Apple Ordered to Pay $399 Million for Patent Infringement of Technology Used in iTunes and App Store

Apple Ordered to Pay $399 Million for Patent Infringement of Technology Used in iTunes and App Store
Photo: Lionel Bonaventure / AFP, Getty Images

A years-old fight over the technology Apple uses in iTunes, App Store, and Apple Music has a new development. On Friday, a federal jury in Texas declared that Apple had indeed infringed a patent for a digital rights management technology held by Personalised Media Communications. As a result, it ordered the tech giant to fork over roughly $US308.5 ($399) million.

According to Bloomberg, Personalised Media Communications sued Apple for infringing its patent on FairPlay, a digital rights management technology that is used to distribute encrypted content from Apple’s iTunes, App Store and Apple Music services, among other patents, among other patents.

As explained by Personalised Media Communications, a file that is encrypted with FairPlay, such as a piece of media content or software app, is digitally encrypted and can only be decrypted by an authorised user device based on user-specific or device-specific decryption information.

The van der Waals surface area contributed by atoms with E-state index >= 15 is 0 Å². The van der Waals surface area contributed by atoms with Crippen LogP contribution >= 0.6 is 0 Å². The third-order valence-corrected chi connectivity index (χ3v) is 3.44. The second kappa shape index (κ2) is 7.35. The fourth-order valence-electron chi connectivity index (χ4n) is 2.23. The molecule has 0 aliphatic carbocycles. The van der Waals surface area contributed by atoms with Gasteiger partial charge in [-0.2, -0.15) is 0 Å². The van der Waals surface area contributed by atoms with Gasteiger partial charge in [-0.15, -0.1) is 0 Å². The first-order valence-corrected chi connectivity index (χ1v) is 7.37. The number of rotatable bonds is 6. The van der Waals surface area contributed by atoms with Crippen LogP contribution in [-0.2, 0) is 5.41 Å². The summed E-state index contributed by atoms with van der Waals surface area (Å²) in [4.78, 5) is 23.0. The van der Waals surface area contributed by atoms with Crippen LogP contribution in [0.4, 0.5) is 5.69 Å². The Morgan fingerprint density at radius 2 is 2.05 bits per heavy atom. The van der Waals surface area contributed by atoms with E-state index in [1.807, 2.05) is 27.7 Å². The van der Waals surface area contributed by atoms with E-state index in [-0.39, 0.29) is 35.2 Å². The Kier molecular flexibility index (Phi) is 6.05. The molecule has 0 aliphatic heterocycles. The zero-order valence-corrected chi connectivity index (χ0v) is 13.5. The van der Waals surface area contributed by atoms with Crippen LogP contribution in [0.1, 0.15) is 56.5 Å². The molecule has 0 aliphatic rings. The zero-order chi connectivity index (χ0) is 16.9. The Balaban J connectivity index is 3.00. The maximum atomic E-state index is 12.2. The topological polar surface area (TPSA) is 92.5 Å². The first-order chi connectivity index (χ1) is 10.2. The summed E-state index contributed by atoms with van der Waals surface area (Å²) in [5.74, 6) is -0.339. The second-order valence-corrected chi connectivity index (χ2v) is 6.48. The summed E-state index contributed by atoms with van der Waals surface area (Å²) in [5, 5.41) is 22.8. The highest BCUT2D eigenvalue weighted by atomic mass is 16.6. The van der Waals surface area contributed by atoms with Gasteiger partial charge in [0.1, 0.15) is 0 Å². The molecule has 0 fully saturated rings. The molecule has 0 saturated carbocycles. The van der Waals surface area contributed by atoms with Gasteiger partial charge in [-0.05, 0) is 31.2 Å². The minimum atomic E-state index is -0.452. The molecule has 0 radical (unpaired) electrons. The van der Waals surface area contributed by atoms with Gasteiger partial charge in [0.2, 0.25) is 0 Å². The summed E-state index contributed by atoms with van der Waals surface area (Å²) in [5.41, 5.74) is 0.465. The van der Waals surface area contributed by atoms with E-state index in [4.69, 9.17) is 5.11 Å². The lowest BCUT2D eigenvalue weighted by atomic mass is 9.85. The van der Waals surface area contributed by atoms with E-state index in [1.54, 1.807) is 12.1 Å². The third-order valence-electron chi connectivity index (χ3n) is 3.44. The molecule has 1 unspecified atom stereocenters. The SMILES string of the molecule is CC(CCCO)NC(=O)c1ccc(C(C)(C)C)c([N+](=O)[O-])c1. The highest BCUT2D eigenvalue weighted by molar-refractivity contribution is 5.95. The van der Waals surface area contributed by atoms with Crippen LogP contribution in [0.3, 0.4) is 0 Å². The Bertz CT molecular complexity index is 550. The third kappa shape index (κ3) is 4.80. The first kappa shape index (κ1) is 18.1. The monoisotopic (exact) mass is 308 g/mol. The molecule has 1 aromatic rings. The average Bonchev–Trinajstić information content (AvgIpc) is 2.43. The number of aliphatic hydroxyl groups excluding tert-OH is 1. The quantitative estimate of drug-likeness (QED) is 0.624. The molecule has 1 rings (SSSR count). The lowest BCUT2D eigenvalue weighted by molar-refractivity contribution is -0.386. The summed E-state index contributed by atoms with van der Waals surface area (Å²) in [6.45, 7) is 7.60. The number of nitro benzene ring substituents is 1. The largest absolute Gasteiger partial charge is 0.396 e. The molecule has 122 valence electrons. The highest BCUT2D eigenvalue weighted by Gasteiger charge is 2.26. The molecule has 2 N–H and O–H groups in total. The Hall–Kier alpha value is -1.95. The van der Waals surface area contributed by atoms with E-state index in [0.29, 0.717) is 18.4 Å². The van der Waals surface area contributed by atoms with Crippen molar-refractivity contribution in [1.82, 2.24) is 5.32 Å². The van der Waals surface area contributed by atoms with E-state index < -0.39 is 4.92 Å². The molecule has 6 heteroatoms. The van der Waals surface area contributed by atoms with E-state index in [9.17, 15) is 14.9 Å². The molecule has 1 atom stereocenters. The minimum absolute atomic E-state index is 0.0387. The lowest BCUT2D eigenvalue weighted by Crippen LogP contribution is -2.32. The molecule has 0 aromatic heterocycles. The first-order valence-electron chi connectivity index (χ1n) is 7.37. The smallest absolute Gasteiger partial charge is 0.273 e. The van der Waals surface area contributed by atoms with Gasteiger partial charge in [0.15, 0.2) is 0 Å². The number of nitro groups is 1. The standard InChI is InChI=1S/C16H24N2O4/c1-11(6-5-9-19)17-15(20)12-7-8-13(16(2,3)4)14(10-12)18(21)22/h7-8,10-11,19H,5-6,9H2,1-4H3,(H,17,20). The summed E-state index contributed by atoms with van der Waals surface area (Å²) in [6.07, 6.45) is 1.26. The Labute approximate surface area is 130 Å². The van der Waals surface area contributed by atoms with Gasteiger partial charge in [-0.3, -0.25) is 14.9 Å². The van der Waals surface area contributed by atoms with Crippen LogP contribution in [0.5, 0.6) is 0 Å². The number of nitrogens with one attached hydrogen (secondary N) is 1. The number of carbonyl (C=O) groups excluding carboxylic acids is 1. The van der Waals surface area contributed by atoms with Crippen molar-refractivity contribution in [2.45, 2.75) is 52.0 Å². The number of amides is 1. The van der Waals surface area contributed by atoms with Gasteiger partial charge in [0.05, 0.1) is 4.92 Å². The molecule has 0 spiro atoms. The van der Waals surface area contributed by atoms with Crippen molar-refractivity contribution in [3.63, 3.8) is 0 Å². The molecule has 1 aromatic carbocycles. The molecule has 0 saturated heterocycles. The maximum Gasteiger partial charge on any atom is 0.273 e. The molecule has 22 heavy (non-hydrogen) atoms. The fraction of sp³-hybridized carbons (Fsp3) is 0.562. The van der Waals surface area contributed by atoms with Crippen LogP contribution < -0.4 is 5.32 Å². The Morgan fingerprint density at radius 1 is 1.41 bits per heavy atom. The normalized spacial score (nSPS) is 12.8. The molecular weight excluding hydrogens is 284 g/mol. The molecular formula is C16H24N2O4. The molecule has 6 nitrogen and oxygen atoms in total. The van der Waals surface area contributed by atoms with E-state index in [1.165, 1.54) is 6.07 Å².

The lawsuit dates back to 2015 and has been through many twists and turns. Although Apple successfully challenged the case at the U.S. patent office, Reuters reported, an appeals court later reversed that decision. And just last week, U.S. District Judge Rodney Gilstrap denied Apple’s request to declare Personalised Media Communication’s patent invalid.

The jury trial and verdict are the latest developments but won’t be the last.

In a statement to Bloomberg, Apple said it was disappointed with the ruling and would appeal it.

“Cases like this, brought by companies that don’t make or sell any products, stifle innovation and ultimately harm consumers,” Apple told Bloomberg.

An expert for Personalised Media Communications had set a $US240 ($310) million price tag for what Apple owed the company in royalties for using its technology. However, the jury ordered Apple to pay a running royalty, which is the price determined by the sales of licensed products or processes.

Gizmodo reached out to Apple to ask for comment on the case on Sunday but did not hear back. We’ll make sure to update this blog if we do.

Per Bloomberg, Apple isn’t the only company fighting with Personalised Media Communications over patents. The outlet states that YouTube won a patent trial against Personalised Media Communications last year over different patents. Meanwhile, the company has also sued Netflix.